Insights and Research

Ransomware Delivered Using RDP Brute-Force Attack

Zscaler ThreatLabZ recently published a report on the 2020 State of Public Cloud Security that showed security misconfiguration to be the leading cause of cyberattacks against public cloud infrastructure. In this blog, we will look at one of the commonly abused security misconfigurations—the RDP service port left open to the internet—and how cybercriminals abuse it. 

Brute-forcing RDP (Remote Desktop Protocol) is the most common method used by threat actors attempting to gain access to Windows systems and execute malware. The reason is simple: In our public cloud threat research, we have observed that 70 percent of systems keep RDP ports open in the public cloud. Threat actors scan for these publicly open RDP ports to conduct distributed brute-force attacks. Systems that use weak credentials are easy targets, and, once compromised, attackers sell access to the hacked systems on the dark web to other cybercriminals.

Ransomware groups such as SamSam and Dharma have been spreading almost exclusively via RDP for years. In this case study, we will look at Dharma ransomware attacks. Dharma, also known as Crysis, has been distributed under a ransomware-as-a-service (RaaS) model since 2016. Its source code was up for sale in March 2020, making it available to a wider spectrum.
 

Infection chain

Attackers use open-source port-scanning tools to scan for exposed RDP ports online and then try to gain access to a system using brute-force tools or stolen credentials purchased from the dark web. After attackers gain access to the target system, they go on to make the system vulnerable by deleting backups, disabling antivirus software, and changing configuration settings. Once the security is disabled and the network vulnerable, attackers deliver malware payloads. The process involves installing ransomware, using infected machines to distribute spam, deploying keyloggers, or installing backdoors to be used for future attacks.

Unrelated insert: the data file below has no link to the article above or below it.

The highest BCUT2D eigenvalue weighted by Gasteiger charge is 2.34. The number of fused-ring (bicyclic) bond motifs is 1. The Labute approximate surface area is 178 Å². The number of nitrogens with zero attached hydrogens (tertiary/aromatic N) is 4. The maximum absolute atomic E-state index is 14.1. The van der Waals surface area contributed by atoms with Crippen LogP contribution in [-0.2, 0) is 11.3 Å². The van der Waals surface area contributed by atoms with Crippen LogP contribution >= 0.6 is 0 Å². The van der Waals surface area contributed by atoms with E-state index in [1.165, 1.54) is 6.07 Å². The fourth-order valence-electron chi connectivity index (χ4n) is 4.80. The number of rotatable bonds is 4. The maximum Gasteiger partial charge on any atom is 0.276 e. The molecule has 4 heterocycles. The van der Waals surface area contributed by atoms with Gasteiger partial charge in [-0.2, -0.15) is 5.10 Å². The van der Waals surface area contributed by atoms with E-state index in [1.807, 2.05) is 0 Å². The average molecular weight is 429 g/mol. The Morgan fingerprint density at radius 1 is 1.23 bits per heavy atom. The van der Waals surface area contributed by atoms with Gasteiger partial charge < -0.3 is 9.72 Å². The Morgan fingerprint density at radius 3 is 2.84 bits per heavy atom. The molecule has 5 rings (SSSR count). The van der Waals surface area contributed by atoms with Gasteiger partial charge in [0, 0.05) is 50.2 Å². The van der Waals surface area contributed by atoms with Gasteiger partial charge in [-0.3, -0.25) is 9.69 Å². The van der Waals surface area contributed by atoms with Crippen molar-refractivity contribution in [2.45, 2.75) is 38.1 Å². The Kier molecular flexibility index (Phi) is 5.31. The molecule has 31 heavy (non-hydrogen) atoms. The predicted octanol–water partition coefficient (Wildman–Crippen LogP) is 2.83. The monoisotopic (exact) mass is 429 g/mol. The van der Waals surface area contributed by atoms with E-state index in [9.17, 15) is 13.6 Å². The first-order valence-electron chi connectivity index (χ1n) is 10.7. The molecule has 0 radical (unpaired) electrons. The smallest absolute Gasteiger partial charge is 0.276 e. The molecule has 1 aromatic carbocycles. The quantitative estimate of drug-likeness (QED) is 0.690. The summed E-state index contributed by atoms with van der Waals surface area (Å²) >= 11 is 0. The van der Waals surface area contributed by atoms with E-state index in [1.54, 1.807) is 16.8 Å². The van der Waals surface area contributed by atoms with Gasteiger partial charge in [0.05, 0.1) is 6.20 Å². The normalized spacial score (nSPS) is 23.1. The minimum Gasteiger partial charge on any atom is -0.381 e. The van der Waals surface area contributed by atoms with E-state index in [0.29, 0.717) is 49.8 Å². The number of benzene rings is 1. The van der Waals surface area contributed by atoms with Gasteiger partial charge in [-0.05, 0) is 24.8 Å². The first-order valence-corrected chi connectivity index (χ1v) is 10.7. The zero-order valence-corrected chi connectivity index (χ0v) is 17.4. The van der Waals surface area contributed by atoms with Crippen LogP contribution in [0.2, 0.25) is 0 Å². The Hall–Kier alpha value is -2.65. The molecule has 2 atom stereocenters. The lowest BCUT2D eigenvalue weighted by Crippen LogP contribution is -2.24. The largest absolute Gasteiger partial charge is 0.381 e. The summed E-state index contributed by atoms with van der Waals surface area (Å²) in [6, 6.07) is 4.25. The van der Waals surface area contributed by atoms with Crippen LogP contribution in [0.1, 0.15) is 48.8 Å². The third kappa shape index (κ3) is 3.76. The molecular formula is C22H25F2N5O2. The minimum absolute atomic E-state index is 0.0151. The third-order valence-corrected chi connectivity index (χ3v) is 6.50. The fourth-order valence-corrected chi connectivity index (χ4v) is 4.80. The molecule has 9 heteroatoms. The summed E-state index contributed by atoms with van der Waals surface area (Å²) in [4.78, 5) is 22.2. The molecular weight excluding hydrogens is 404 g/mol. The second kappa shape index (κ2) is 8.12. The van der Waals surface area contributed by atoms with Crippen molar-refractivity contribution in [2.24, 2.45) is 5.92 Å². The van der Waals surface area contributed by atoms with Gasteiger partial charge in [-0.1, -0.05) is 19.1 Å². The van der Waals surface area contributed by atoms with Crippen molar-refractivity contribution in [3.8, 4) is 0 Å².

The below figure shows the infection cycle of Dharma ransomware delivered via RDP brute-force attack.

Infection chain of RDP brute force attack delivers Dharma ransomware

Figure 1: Infection chain of RDP brute-force attack delivers Dharma ransomware

 

Once the attacker gains access to the machine, the following files are uploaded:

%temp%\ns.exe – Network enumeration/scanning tool

%programfiles%\process hacker\ – Process hacker tool

ns.exe is a network enumeration and scanning tool used by attackers to scan SMB shares, open ports, and services through which they can move within the network.

Process Hacker is a program used mostly by system administrators for monitoring, debugging, and troubleshooting, but in this case, it was used for malicious purposes such as disabling AV or services.

Following the pre-execution process, the attacker uploads a ransomware file and executes it.

 

Technical details

Once executed, this variant of Dharma ransomware uses the below commands to quietly delete all of the shadow volume copies on the machine.

mode con cp select=1251

vssadmin delete shadows /all /quiet

Exit

For persistence, the ransomware executes the following commands: